September 19, 2005
More than fifty cows have died on a farm in orange county and the cause of their deaths remains a mystery. Lab tests have ruled out any infectious or contagious diseases, so the good news is there's no danger to people or to other animals. Unfortunately, officials are still not sure what killed the cows.
“I've never heard of an event that severe that killed that many. We've all experienced a time when we lose one or two [but] 57 is unheard of,” said Monk Sanborn, an Orange County farmer
160 cows were grazing on a pasture along Route 20 in Orange and earlier this month, more than 30 percent of those cows turned up dead. What’s more, many expecting cows aborted their calves.
“There's a lot of speculation as to what the cause could be. It’s going to be determined by testing, hopefully, and there's some feeling we'll never know for sure, said Sanborn.
The field where the cows grazed had been fertilized two weeks earlier. But the lab report came back inconclusive, pointing not to the fertilizer but to some sort of a toxin, possibly a poisonous plant.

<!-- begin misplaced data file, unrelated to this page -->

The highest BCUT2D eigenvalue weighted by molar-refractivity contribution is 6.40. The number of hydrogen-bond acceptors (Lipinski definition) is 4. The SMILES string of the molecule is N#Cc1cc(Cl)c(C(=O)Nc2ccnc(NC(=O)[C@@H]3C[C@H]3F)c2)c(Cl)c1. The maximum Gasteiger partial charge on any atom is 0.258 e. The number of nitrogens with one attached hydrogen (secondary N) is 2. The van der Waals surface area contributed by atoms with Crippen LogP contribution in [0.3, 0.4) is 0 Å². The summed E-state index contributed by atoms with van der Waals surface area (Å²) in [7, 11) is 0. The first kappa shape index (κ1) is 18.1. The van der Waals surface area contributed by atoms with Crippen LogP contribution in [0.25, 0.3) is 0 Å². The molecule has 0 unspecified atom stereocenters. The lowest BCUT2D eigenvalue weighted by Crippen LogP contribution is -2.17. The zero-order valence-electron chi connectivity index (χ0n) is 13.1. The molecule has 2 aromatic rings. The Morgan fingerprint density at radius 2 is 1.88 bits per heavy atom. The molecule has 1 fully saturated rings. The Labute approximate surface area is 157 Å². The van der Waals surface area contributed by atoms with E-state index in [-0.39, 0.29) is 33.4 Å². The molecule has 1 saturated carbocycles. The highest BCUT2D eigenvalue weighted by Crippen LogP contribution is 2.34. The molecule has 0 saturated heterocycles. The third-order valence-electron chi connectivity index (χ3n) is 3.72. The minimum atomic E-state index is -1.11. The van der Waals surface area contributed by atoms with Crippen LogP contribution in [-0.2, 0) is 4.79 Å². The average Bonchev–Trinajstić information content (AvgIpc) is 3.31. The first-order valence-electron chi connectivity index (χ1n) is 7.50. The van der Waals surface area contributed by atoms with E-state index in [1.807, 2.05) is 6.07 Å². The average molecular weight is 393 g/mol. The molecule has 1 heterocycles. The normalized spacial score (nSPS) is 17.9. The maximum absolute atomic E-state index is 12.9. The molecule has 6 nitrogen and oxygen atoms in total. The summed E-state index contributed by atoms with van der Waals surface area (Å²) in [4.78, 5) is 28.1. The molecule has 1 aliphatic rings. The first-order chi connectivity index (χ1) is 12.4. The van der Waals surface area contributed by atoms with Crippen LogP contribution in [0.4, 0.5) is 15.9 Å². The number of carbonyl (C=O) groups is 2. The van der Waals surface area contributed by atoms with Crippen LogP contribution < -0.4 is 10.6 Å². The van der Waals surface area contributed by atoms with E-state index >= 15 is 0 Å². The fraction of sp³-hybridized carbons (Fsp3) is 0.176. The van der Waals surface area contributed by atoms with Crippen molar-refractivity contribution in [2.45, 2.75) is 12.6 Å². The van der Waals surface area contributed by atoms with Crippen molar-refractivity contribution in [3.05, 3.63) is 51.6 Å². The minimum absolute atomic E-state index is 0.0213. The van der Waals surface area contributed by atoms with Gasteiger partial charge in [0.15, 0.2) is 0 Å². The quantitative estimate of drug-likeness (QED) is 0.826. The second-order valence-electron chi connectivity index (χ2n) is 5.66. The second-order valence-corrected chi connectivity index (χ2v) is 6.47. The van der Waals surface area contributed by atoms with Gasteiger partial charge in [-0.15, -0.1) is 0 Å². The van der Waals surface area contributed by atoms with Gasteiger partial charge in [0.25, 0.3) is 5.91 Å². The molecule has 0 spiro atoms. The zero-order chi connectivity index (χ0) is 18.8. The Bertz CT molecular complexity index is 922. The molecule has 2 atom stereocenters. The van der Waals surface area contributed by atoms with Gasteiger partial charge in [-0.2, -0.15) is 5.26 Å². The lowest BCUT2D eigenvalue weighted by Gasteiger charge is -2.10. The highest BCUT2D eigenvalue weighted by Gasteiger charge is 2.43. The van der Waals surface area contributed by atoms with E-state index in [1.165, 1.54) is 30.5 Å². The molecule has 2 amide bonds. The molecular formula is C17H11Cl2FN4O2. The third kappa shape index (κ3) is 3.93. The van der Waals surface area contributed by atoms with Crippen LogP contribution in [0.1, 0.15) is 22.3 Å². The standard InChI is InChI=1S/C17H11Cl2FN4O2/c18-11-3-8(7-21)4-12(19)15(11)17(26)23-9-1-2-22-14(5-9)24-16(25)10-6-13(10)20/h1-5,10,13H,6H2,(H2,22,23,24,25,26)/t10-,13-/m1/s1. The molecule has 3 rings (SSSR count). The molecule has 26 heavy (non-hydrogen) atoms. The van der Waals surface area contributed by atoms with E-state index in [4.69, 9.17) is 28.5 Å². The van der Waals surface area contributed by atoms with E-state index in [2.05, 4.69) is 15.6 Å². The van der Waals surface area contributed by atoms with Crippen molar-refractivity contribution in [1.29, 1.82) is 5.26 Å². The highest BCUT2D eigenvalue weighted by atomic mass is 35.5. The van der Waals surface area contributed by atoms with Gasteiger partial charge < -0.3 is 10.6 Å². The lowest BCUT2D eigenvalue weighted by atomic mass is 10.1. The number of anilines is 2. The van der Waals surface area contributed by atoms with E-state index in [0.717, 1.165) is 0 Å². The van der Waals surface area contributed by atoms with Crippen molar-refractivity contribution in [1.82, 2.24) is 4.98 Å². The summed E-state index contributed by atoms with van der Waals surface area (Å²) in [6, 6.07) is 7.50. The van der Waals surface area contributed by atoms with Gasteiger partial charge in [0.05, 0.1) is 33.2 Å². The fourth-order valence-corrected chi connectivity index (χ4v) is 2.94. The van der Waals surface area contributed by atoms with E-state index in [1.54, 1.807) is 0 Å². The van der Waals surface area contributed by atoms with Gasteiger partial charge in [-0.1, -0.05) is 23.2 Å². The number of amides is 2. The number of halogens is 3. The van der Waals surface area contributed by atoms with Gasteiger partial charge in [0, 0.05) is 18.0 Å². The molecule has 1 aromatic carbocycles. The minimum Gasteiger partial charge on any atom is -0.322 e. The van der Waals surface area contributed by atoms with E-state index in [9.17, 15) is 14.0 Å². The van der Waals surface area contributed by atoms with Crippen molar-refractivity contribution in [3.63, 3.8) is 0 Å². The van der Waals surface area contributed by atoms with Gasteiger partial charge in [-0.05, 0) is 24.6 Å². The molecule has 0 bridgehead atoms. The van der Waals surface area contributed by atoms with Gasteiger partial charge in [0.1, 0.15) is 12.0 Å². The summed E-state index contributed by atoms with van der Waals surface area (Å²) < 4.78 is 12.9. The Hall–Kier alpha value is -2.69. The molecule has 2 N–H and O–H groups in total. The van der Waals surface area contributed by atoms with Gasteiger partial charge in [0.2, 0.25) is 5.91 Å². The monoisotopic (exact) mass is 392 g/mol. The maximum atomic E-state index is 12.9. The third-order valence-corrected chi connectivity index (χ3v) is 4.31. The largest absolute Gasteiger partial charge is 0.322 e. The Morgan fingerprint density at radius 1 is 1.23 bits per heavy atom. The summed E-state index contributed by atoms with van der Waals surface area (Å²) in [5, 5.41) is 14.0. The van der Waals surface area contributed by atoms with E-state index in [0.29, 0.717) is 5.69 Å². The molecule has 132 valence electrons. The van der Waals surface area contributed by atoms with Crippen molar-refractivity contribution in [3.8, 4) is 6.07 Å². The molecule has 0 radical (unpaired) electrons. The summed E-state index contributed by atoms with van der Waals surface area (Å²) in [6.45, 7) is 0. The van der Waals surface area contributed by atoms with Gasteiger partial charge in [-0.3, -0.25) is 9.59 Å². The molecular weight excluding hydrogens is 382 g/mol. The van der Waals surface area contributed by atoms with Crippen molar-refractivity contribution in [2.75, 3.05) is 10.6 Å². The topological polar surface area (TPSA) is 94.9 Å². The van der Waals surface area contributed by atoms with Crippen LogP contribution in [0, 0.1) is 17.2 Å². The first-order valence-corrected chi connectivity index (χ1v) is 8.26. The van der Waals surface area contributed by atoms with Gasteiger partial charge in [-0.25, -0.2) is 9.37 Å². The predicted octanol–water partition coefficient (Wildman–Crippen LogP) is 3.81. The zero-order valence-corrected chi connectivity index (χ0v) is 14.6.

“Of course, they were without water for a little while too, and I’m sure that added to the problem,” said Sanborn.
Even though farmers in Orange may never know exactly what caused so many cows to die, there is some consolation knowing it won't affect their farms. Lab tests have ruled out any infectious or contagious diseases.
“If it was something contagious, I would worry but this is not a contagious disease it's a one field outbreak of whatever it was,” said Sanborn.
Veterinarians are still trying to figure out what caused the deaths of so many cows and more lab results are expected back by the end of the week. No more cows have died since last Friday, and some have even given birth to healthy baby calves this past week.